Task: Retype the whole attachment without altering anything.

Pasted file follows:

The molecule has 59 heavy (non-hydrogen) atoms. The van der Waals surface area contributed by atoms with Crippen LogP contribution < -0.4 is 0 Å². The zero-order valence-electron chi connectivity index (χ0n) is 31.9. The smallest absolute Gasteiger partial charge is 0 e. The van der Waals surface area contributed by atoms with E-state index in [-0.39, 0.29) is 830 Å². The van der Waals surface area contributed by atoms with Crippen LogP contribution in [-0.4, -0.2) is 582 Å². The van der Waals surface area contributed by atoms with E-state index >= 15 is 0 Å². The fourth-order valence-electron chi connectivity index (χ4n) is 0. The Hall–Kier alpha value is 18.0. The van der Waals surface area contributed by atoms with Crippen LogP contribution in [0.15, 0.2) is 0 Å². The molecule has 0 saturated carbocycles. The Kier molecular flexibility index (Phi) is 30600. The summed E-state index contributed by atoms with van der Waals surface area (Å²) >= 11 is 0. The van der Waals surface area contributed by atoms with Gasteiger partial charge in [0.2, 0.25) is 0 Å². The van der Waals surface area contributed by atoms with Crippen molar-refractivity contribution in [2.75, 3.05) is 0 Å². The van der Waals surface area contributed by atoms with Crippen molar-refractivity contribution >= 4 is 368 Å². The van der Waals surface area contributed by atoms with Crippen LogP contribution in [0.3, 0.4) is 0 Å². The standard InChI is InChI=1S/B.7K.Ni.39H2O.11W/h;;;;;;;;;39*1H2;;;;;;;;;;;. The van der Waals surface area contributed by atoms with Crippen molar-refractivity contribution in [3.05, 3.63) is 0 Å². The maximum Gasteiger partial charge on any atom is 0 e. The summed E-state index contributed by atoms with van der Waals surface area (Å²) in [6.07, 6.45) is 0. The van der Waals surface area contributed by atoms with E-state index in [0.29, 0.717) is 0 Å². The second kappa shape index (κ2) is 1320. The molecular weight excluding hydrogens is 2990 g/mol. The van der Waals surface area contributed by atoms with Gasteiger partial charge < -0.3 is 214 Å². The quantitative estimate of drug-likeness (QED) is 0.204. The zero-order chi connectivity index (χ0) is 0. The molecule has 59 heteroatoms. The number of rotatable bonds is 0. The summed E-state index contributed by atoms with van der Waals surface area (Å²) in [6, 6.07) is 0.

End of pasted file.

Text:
The molecule has 59 heavy (non-hydrogen) atoms. The van der Waals surface area contributed by atoms with Crippen LogP contribution < -0.4 is 0 Å². The zero-order valence-electron chi connectivity index (χ0n) is 31.9. The smallest absolute Gasteiger partial charge is 0 e. The van der Waals surface area contributed by atoms with E-state index in [-0.39, 0.29) is 830 Å². The van der Waals surface area contributed by atoms with Crippen LogP contribution in [-0.4, -0.2) is 582 Å². The van der Waals surface area contributed by atoms with E-state index >= 15 is 0 Å². The fourth-order valence-electron chi connectivity index (χ4n) is 0. The Hall–Kier alpha value is 18.0. The van der Waals surface area contributed by atoms with Crippen LogP contribution in [0.15, 0.2) is 0 Å². The molecule has 0 saturated carbocycles. The Kier molecular flexibility index (Phi) is 30600. The summed E-state index contributed by atoms with van der Waals surface area (Å²) >= 11 is 0. The van der Waals surface area contributed by atoms with Gasteiger partial charge in [0.2, 0.25) is 0 Å². The van der Waals surface area contributed by atoms with Crippen molar-refractivity contribution in [2.75, 3.05) is 0 Å². The van der Waals surface area contributed by atoms with Crippen molar-refractivity contribution >= 4 is 368 Å². The van der Waals surface area contributed by atoms with Crippen LogP contribution in [0.3, 0.4) is 0 Å². The standard InChI is InChI=1S/B.7K.Ni.39H2O.11W/h;;;;;;;;;39*1H2;;;;;;;;;;;. The van der Waals surface area contributed by atoms with Crippen molar-refractivity contribution in [3.05, 3.63) is 0 Å². The maximum Gasteiger partial charge on any atom is 0 e. The summed E-state index contributed by atoms with van der Waals surface area (Å²) in [6.07, 6.45) is 0. The van der Waals surface area contributed by atoms with E-state index in [0.29, 0.717) is 0 Å². The second kappa shape index (κ2) is 1320. The molecular weight excluding hydrogens is 2990 g/mol. The van der Waals surface area contributed by atoms with Gasteiger partial charge < -0.3 is 214 Å². The quantitative estimate of drug-likeness (QED) is 0.204. The zero-order chi connectivity index (χ0) is 0. The molecule has 59 heteroatoms. The number of rotatable bonds is 0. The summed E-state index contributed by atoms with van der Waals surface area (Å²) in [6, 6.07) is 0.